8. Business The occupation, work, or trade in which a person is engaged. Commercial, industrial, or professional dealings. A commercial enterprise or establishment. Volume or amount of commercial trade. The business of America is business. The organization of business. Sole traders. Partnerships. Limited companies. Cooperatives (co-op) The growth of business. Mergers. Takeovers. Acquisitions. Joint Ventures. Multinationals. The structure of a company. Board of directors. Managing director. Sales manager. Marketing manager. Human resources manager. Purchasing manager. Production manager. Finance Manager. Information Systems Manager. Business transaction. Speaking business. Writing business. Business Communication. Enquiries and replies. Offers and replies. Orders and replies, modification and cancellation of orders. Complaints and replies. Reminders and replies. Methods of payments. See also “factoring” and so on.
Synonyms: business, industry, commerce, trade, traffic. These nouns apply to forms of activity that have the objective of supplying commodities. Business pertains broadly to commercial, financial, and industrial activity: decided to go into the oil business. Industry entails the production and manufacture of goods or commodities, especially on a large scale: the computer industry.
Commerce and trade refer to the exchange and distribution of goods or commodities: laws regulating interstate commerce; involved in the domestic fur trade. Traffic pertains in particular to businesses engaged in the transportation of goods or passengers: renovated the docks to attract shipping traffic. The word may also suggest illegal trade: discovered a brisk traffic in stolen goods.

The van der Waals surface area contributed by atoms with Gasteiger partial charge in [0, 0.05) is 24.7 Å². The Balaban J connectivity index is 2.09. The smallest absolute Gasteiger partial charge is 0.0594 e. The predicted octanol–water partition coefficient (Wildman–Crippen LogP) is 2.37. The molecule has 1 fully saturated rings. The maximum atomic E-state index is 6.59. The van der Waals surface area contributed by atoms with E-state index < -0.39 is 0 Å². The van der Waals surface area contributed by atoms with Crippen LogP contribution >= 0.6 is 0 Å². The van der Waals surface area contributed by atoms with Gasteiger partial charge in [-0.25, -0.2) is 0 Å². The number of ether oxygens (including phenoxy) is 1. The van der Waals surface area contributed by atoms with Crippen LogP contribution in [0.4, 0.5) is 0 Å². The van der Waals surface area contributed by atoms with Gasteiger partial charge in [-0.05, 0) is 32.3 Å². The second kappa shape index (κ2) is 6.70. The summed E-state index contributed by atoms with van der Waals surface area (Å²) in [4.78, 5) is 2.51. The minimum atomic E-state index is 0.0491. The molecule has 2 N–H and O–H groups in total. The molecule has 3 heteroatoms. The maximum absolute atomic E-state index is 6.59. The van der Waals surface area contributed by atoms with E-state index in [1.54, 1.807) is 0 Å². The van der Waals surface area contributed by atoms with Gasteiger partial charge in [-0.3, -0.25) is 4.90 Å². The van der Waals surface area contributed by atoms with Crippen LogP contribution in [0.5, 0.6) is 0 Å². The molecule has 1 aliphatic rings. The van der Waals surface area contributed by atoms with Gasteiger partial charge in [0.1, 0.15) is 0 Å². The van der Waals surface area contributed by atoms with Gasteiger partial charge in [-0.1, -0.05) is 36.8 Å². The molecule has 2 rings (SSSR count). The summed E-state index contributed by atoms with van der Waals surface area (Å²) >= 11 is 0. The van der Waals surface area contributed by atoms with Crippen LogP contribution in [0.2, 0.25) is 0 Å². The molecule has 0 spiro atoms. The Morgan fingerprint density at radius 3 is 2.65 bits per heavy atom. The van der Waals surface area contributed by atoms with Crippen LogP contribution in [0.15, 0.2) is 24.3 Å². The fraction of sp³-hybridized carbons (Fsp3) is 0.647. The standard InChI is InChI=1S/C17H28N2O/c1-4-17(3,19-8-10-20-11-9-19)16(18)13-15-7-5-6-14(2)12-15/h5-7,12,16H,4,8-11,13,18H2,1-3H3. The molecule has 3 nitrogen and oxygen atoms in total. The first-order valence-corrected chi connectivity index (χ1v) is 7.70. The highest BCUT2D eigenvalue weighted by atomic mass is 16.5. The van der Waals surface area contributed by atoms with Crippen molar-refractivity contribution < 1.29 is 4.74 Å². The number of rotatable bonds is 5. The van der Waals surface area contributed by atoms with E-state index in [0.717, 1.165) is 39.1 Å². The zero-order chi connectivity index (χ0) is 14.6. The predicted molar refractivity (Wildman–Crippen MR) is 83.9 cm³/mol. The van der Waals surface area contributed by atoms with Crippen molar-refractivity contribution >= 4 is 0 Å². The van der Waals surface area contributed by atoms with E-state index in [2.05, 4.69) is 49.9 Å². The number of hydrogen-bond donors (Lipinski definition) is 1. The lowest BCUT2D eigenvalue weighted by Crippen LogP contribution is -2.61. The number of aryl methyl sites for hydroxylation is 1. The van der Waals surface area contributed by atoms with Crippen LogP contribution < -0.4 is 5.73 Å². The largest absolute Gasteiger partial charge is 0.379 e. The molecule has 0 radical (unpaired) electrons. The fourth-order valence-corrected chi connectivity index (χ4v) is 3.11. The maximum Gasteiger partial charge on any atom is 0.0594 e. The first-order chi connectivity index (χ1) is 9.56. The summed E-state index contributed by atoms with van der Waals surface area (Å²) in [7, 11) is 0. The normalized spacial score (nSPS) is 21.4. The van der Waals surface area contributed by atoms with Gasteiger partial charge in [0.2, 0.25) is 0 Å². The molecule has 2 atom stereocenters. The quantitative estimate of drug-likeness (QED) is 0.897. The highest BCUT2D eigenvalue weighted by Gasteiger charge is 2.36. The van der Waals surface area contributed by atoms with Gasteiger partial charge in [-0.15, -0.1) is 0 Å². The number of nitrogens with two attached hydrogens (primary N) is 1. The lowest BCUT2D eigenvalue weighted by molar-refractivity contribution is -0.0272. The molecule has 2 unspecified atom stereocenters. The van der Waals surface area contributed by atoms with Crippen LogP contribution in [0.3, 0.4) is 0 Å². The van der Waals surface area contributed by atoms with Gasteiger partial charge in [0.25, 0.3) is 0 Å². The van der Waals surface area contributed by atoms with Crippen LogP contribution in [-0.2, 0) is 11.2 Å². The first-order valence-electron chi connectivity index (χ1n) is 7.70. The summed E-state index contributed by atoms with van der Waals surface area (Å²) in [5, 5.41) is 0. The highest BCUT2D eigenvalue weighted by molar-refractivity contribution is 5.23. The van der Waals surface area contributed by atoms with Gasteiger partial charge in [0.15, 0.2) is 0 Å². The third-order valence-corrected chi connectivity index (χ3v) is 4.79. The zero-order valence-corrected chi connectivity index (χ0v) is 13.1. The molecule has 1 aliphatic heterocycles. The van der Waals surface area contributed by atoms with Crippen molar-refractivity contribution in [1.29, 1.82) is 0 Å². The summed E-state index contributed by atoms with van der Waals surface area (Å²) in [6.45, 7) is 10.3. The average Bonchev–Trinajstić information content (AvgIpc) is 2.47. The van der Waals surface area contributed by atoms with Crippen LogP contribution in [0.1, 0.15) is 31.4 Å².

9. Entering Foreign Markets. Market factors are the main reason companies decide to start doing business abroad. As their domestic markets become saturated, they turn to vast untapped markets in other countries, particularly in the developing world, where in countries like China increasing affluence brings new potential customers for all sorts of consumer goods that people in the developed world already have. Obviously there are risks involved: unfamiliar market conditions lead many companies into making basic errors and failing, or there may be political risks like corruption, War and civil unrest. How to enter foreign markets:
• risks can be limited by selling franchises to entrepreneurs who are given the right to sell a product or service in return for a share of the profits or a fee. This means it is the franchisee who makes the investment and takes the risks; • selling products to an import company which then resells them in their local market is also a relatively risk-free method of entering foreign markets; • local agents can be appointed to represent a company In return for commission on sales. Choosing the right agents is important as they should he familiar with the market and local regulations and also be able to check the credit-worthiness of potential clients; • opening a branches or setting up a subsidiary is far riskier, even with local investors, as both options require heavy initial Investment;
• joint ventures with a local partner operating in a related field are also expensive, but have the advantage that the local partner knows the market, and expenses, risks and useful local contacts are shared.
International Trade. Goods can be made or produced in one country and sent to another to he sold: this is known as exporting. China, for example, exports clothes to much of the EU.